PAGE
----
Democrats Shy Away From Emergency Contraception

Did the Democrats leave military servicewomen without EC for political reasons?

Beccah Golubock Watson

Plan B: Wouldn't it be nice if military servicewomen could have one?

On Wednes­day, May 16, advo­cates were opti­mistic that leg­is­la­tion requir­ing emer­gency con­tra­cep­tion to be stocked on all mil­i­tary bases would pass in the House. We had the votes on Wednes­day night. Things were look­ing good,” says Mon­i­ca Castel­lanos, press sec­re­tary for Rep. Michael Michaud (D‑Maine), one of the lead co-spon­sors of the amend­ment that was sched­uled for a vote the next day. But then, some­thing mys­te­ri­ous happened. 

For rea­sons that remain unclear, Michaud with­drew the leg­is­la­tion the next morn­ing. Accord­ing to Castel­lanos, it was pure­ly a logis­ti­cal sna­fu: Key sup­port­ers had to be in their dis­tricts.” But sources close to the issue tell a dif­fer­ent sto­ry: The leg­is­la­tion, an amend­ment to the Nation­al Defense Autho­riza­tion Act, with bipar­ti­san sup­port, was dropped by a Demo­c­ra­t­ic lead­er­ship unwill­ing to go to bat for pro-choice issues. Despite Michaud’s con­fi­dence that the votes were there, Demo­c­ra­t­ic lead­er­ship wasn’t so sure, and they didn’t want to hang around long enough to find out. The leg­is­la­tion might not have sunk, but they jumped ship anyway.

Emer­gency con­tra­cep­tion, also known as Plan B or the morn­ing-after pill, is avail­able over-the-counter in all 50 states, but women in the U.S. mil­i­tary can­not count on access­ing the med­ica­tion on mil­i­tary bases. A 2003 sur­vey financed by the Defense Depart­ment found that almost a third of mil­i­tary women report­ed being the vic­tim of rape or attempt­ed rape dur­ing their tenure in the mil­i­tary. Yet in return for their ser­vice, ser­vice­women are denied access to basic health care. The sit­u­a­tion is uncon­scionable,” says Vic­ki Sapor­ta, pres­i­dent of the Nation­al Abor­tion Fed­er­a­tion. If you are a mil­i­tary woman in Iraq, and you are raped, it is this country’s oblig­a­tion to make sure you have access to emer­gency contraception.”

Appar­ent­ly, the Depart­ment of Defense agrees. In April 2002, it added emer­gency con­tra­cep­tion to its Basic Care For­mu­la­ry, a list of 214 med­ica­tions required to be stocked at all mil­i­tary treat­ment facil­i­ties. (The list includes Lev­i­t­ra, a med­ica­tion that treats erec­tile dys­fuc­tion.) But one month lat­er, the med­ica­tion was qui­et­ly removed in direct response to pres­sure from the Bush admin­is­tra­tion. The Defense Depart­ment agreed that it should be avail­able – cer­tain­ly, this is an issue we should have been able to win,” Sapor­ta says.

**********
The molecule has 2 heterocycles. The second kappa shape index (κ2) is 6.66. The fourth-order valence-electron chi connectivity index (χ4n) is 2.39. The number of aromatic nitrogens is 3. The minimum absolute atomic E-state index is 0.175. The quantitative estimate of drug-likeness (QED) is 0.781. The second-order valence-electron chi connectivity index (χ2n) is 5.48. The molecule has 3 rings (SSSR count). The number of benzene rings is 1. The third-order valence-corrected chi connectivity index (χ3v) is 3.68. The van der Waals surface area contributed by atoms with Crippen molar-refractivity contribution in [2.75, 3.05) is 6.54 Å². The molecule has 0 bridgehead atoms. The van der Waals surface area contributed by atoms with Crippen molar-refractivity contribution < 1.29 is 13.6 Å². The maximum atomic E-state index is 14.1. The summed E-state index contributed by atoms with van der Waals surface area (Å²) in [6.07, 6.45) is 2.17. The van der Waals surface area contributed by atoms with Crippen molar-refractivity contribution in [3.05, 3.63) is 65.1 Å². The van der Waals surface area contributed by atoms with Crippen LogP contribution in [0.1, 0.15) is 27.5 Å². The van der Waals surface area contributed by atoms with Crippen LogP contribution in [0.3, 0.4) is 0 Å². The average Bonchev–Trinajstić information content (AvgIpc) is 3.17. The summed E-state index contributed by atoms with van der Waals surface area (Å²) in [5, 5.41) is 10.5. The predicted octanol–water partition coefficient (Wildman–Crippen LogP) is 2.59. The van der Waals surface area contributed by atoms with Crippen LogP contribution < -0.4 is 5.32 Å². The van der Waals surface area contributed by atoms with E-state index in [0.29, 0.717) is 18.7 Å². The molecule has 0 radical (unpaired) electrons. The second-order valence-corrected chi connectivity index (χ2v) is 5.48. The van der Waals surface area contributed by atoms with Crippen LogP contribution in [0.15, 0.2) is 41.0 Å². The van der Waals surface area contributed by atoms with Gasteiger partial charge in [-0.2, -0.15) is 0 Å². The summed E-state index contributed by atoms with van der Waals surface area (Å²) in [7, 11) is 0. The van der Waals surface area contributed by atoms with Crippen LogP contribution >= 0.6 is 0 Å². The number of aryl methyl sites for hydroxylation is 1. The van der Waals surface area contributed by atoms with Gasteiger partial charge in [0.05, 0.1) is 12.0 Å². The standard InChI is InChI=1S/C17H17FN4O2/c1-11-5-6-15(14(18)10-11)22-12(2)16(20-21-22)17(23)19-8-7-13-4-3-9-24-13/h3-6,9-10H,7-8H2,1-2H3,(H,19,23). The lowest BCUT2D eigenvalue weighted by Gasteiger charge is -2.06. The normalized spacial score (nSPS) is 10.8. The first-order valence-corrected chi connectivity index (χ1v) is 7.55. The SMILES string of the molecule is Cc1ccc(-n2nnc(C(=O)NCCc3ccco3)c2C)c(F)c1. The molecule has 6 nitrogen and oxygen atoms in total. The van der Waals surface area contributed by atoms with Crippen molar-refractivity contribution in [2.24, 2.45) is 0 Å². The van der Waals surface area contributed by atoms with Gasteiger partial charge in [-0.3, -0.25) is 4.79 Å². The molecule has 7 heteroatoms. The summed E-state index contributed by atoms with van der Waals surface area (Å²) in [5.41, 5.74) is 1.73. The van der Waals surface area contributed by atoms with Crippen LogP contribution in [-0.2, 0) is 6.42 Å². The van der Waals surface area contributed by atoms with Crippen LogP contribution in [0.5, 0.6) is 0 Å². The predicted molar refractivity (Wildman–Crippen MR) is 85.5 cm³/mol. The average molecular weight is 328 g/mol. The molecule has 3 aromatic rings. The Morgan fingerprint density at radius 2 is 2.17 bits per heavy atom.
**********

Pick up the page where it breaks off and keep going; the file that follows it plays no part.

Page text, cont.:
For the past three con­gres­sion­al ses­sions, Michaud has worked to bring the med­ica­tion back onto the For­mu­la­ry. Michaud believes access to emer­gency con­tra­cep­tion is a major pub­lic health issue,” a fair, com­mon-sense step that every­one should be able to agree on.” After all of his work, it appeared that this was the legislation’s shin­ing moment. We’ve intro­duced three bills so far for emer­gency con­tra­cep­tion, but in this Con­gress, it looked most prob­a­ble that we would [suc­ceed],” Castel­lanos says. Repro­duc­tive rights advo­cates say that the amend­ment pre­sent­ed a crit­i­cal oppor­tu­ni­ty for Democ­rats to break from Con­gress’ con­ser­v­a­tive stance on choice. This was the moment that Con­gress could sig­nal that [they] were going to do busi­ness dif­fer­ent­ly,” says Kirsten Moore, pres­i­dent of Repro­duc­tive Health Tech­nolo­gies Project.

Many women in the mil­i­tary rely on mil­i­tary treat­ment facil­i­ties for all of their health needs, and don’t always have access to basic care such as test­ing for preg­nan­cy and STIs. Fur­ther­more, they are only allowed to have abor­tions if they are the vic­tims of sex­u­al assault and are will­ing to report the assault. 

In 2004 tes­ti­mo­ny to the Con­gres­sion­al Women’s Cau­cus, ser­vice­women who were sex­u­al­ly assault­ed report­ed that they received faulty fol­low-up care after an abor­tion. Lau­rie (the women’s full names were not giv­en), a sergeant in the Army return­ing from Afghanistan, tes­ti­fied that after her sex­u­al assault by a coali­tion sol­dier, she was giv­en a lot of antibi­otics, rather than emer­gency con­tra­cep­tion” or test­ing for STDs or HIV. Beth, a major in the Army Reserves, served in Oper­a­tion Iraqi Free­dom and was sex­u­al­ly assault­ed by a non­com­mis­sioned offi­cer. She tes­ti­fied that she was giv­en a lot of [birth con­trol] pills to take” instead of emer­gency contraception.

What’s also frus­trat­ing is that Con­gress has been pay­ing more atten­tion to the need to pro­vide mil­i­tary men and women with bet­ter health care. The new bud­get for the Vet­er­ans Affairs Admin­is­tra­tion includes the largest sin­gle increase in vet­er­ans’ health care fund­ing in his­to­ry. On May 23, the House passed a group of bills to improve the care and screen­ing process­es of poten­tial brain injuries for vet­er­ans, extend health care for com­bat vet­er­ans and improve out­reach pro­grams. Many of the female vet­er­ans who ben­e­fit from these new pro­grams, how­ev­er, will still suf­fer from a lack of repro­duc­tive health care while in the service.

The amendment’s dis­ap­pear­ance is an ill wind. You look at the vote, or the lack of the vote, and it sends a chill down the spines of repro­duc­tive rights advo­cates,” Moore says. These votes can be con­tro­ver­sial. We under­stand that there can be polit­i­cal heat. But the more we run away from these votes, the more momen­tum we give to our opposition.”

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